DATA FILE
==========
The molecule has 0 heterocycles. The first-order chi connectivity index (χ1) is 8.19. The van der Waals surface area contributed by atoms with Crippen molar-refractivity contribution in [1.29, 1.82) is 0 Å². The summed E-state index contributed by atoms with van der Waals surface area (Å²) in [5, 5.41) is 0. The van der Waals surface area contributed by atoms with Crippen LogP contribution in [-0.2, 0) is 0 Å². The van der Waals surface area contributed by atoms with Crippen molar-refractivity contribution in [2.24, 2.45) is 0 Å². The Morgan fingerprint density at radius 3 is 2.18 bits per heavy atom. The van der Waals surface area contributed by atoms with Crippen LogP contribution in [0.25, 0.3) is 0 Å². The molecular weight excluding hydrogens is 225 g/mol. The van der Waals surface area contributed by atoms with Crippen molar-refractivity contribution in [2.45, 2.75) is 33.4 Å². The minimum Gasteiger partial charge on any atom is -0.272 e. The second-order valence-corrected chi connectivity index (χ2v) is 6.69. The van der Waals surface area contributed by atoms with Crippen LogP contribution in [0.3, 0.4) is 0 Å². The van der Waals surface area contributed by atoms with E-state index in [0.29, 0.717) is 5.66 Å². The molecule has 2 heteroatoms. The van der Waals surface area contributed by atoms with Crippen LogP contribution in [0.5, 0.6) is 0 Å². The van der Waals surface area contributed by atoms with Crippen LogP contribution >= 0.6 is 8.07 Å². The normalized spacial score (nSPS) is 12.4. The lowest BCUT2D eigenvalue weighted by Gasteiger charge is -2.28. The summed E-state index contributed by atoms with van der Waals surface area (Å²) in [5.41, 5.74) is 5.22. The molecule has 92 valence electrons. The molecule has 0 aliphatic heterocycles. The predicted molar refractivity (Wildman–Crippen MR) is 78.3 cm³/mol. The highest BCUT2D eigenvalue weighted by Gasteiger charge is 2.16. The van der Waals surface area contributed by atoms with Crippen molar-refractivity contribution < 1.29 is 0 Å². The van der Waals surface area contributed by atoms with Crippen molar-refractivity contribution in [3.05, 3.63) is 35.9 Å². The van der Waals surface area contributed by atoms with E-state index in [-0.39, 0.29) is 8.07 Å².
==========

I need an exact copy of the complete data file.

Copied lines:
The molecule has 0 heterocycles. The first-order chi connectivity index (χ1) is 8.19. The van der Waals surface area contributed by atoms with Crippen molar-refractivity contribution in [1.29, 1.82) is 0 Å². The summed E-state index contributed by atoms with van der Waals surface area (Å²) in [5, 5.41) is 0. The van der Waals surface area contributed by atoms with Crippen LogP contribution in [-0.2, 0) is 0 Å². The van der Waals surface area contributed by atoms with Crippen molar-refractivity contribution in [2.24, 2.45) is 0 Å². The Morgan fingerprint density at radius 3 is 2.18 bits per heavy atom. The van der Waals surface area contributed by atoms with Crippen LogP contribution in [0.25, 0.3) is 0 Å². The molecular weight excluding hydrogens is 225 g/mol. The van der Waals surface area contributed by atoms with Crippen molar-refractivity contribution in [2.45, 2.75) is 33.4 Å². The minimum Gasteiger partial charge on any atom is -0.272 e. The second-order valence-corrected chi connectivity index (χ2v) is 6.69. The van der Waals surface area contributed by atoms with Crippen LogP contribution in [0.3, 0.4) is 0 Å². The van der Waals surface area contributed by atoms with E-state index in [0.29, 0.717) is 5.66 Å². The molecule has 2 heteroatoms. The van der Waals surface area contributed by atoms with Crippen LogP contribution in [0.5, 0.6) is 0 Å². The van der Waals surface area contributed by atoms with Crippen LogP contribution >= 0.6 is 8.07 Å². The normalized spacial score (nSPS) is 12.4. The lowest BCUT2D eigenvalue weighted by Gasteiger charge is -2.28. The summed E-state index contributed by atoms with van der Waals surface area (Å²) in [5.41, 5.74) is 5.22. The molecule has 92 valence electrons. The molecule has 0 aliphatic heterocycles. The predicted molar refractivity (Wildman–Crippen MR) is 78.3 cm³/mol. The highest BCUT2D eigenvalue weighted by Gasteiger charge is 2.16. The van der Waals surface area contributed by atoms with Crippen molar-refractivity contribution < 1.29 is 0 Å². The van der Waals surface area contributed by atoms with Crippen molar-refractivity contribution in [3.05, 3.63) is 35.9 Å². The van der Waals surface area contributed by atoms with E-state index in [-0.39, 0.29) is 8.07 Å².